TM: You have played under many different captains in the national team. You recently played under Brendon McCullum in the IPL. Who do you like best as captain?

MM: (Laughs) it’s a little bit difficult for me to answer this question. I bowl at a specific spot on the pitch and I have always been targeting this same spot. Consequently, I personally have no problems.   Yeah, I have had off times too.  But that’s all because of me.  One can’t ever say that this captain’s time has passed or that captain’s time has passed.

TM: Who is your favorite captain in international cricket?

MM:  Sourav Ganguly. But he had Sachin Tendulkar; he had Laxman, Dravid, and Harbhajan. Along with this experienced batch he also had some talented youngsters. And they performed. On top of this, Sourav is an aggressive and positive captain. In a way, Dhoni is a tad bit lucky but to be a good captain you have to ride your luck. In international cricket, I have to say that Vettori has to be the best captain.

TM: What skills must a good captain have?

MM: The best captain is the one who can manage his players well. One who can ensure that the players are happy with their captain. No player, big or small, must feel that the captain dislikes him. He must be friendly with the players so that they can open up to his captain. This is very important. The captain must also ensure that each and every player is physically and mentally fit. And most important of all, the captain himself must perform. If you don’t fix yourself you can’t fix anyone else. This holds true for one’s character too….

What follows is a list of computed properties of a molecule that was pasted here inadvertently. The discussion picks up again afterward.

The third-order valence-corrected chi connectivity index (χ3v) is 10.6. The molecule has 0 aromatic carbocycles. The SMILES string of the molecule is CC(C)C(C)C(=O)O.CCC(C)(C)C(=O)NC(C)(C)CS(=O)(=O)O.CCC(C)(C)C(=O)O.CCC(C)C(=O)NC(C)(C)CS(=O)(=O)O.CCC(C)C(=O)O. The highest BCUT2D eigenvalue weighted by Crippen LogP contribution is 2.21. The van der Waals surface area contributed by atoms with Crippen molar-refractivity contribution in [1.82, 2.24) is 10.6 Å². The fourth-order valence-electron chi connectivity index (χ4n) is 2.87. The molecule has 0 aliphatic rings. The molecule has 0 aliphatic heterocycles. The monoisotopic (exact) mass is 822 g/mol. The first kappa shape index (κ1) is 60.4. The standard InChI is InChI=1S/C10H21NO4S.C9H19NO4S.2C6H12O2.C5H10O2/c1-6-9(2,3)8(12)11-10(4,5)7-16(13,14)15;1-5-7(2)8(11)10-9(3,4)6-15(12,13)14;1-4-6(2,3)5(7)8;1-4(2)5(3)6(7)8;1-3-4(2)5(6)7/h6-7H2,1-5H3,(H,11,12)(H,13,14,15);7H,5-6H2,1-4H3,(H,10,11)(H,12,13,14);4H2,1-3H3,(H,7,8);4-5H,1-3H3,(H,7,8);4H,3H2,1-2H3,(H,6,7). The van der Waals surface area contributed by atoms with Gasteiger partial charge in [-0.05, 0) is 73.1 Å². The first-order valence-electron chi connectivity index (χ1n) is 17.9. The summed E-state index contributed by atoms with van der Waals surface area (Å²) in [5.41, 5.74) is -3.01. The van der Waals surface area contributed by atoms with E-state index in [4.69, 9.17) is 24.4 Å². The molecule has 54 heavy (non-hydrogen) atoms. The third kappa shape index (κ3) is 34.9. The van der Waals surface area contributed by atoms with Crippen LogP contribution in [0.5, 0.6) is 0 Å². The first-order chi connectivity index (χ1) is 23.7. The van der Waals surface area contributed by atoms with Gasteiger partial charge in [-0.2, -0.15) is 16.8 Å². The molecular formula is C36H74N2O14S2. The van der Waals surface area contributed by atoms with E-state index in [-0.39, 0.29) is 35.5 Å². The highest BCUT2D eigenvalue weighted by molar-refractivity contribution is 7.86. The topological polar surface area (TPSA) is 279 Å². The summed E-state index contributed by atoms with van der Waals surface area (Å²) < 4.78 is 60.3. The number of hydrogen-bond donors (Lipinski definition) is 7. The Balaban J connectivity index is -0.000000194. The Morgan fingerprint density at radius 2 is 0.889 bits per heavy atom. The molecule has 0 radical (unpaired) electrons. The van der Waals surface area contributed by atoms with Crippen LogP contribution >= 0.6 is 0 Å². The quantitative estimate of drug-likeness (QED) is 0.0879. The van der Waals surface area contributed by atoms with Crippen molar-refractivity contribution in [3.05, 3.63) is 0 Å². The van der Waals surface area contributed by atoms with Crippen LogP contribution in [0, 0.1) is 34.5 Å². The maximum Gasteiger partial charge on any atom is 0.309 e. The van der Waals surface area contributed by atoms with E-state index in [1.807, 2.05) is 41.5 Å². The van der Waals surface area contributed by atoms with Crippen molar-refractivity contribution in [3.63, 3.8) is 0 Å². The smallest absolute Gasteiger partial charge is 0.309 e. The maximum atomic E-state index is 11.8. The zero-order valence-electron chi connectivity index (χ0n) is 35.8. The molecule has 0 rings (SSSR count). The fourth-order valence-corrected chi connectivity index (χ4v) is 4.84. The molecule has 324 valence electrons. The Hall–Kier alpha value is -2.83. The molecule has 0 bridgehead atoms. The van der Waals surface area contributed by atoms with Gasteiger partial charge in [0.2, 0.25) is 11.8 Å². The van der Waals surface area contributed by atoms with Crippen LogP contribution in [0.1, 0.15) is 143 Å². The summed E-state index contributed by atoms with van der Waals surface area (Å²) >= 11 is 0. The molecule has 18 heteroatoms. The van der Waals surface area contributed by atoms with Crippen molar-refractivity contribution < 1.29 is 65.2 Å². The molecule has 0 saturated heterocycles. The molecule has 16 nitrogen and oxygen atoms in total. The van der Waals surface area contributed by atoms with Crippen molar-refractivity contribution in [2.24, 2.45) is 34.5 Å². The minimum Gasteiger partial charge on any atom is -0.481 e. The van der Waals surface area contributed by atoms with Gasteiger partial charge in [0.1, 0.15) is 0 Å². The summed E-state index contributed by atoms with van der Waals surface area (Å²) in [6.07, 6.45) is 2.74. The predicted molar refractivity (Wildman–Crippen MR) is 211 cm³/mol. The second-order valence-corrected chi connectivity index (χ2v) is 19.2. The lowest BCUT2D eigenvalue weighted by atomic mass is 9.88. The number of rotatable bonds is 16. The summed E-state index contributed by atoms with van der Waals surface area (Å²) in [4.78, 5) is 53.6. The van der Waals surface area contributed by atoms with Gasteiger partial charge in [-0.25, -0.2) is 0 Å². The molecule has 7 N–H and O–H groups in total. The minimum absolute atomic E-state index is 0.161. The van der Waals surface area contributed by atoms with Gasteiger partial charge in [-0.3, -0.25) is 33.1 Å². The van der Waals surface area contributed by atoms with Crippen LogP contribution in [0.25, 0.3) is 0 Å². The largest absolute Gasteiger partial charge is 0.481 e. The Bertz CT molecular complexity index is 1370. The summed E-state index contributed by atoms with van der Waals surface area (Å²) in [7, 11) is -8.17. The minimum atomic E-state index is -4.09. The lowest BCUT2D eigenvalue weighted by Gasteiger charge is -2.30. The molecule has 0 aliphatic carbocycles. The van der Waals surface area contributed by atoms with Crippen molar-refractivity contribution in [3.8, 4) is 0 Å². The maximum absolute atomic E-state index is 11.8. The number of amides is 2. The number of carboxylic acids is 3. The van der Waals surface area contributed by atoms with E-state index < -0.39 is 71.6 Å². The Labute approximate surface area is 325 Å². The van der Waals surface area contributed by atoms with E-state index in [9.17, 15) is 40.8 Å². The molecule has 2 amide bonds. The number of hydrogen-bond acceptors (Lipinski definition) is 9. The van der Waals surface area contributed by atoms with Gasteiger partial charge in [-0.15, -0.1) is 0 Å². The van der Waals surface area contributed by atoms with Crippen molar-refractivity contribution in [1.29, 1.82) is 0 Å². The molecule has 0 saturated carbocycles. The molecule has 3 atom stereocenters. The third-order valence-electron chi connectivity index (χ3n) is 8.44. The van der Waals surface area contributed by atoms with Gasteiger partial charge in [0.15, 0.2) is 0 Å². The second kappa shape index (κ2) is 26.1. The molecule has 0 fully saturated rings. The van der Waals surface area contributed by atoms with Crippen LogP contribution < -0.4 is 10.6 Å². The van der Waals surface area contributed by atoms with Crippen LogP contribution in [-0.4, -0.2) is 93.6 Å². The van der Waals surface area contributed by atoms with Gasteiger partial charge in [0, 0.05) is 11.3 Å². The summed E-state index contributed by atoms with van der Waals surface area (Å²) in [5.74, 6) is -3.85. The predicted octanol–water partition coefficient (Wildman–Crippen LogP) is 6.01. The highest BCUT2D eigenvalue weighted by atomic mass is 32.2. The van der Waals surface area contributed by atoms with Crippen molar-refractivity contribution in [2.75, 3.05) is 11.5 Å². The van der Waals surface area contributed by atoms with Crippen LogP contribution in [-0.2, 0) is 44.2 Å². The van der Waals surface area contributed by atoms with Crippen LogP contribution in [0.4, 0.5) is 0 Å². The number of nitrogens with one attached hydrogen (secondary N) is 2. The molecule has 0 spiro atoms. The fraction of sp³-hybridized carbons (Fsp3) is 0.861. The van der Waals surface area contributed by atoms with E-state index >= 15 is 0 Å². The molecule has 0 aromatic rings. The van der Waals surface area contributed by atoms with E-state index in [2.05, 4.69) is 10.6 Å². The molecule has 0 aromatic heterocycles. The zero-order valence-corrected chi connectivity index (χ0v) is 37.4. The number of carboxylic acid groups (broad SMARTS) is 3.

TM: We’ve heard a little bit about your “wild” side. In your personal life, you tend to be very boisterous – that’s what we’ve heard. I’m sure you have changed yourself a lot over time; and now you are captain. How have you managed the change?

MM: Actually, I don’t ever want to change this part of me. I like it just as it is. Everyone does say that I will have to change. I don’t believe it. These changes did not bring me success. I have noticed that every time I get more disciplined, I get injured. I don’t want to have to be super cautious. They scold me at home, “…Why are you still playing soccer?  Why do you do all these things when you return to Narail?” But, I know one thing for sure. If I don’t do all this I do, I will surely get injured on the field. But yes, there has been one change. When I first started going to the gym, I used to wonder why should I? I was young, didn’t know much. I now know the importance of going to the gym. Maybe it is too late now, but it is because of what I do (at the gym) that I can still play. My many injuries brought about this change. After 4 operations, I now know what the game is. I now know what I need to do to keep playing the game.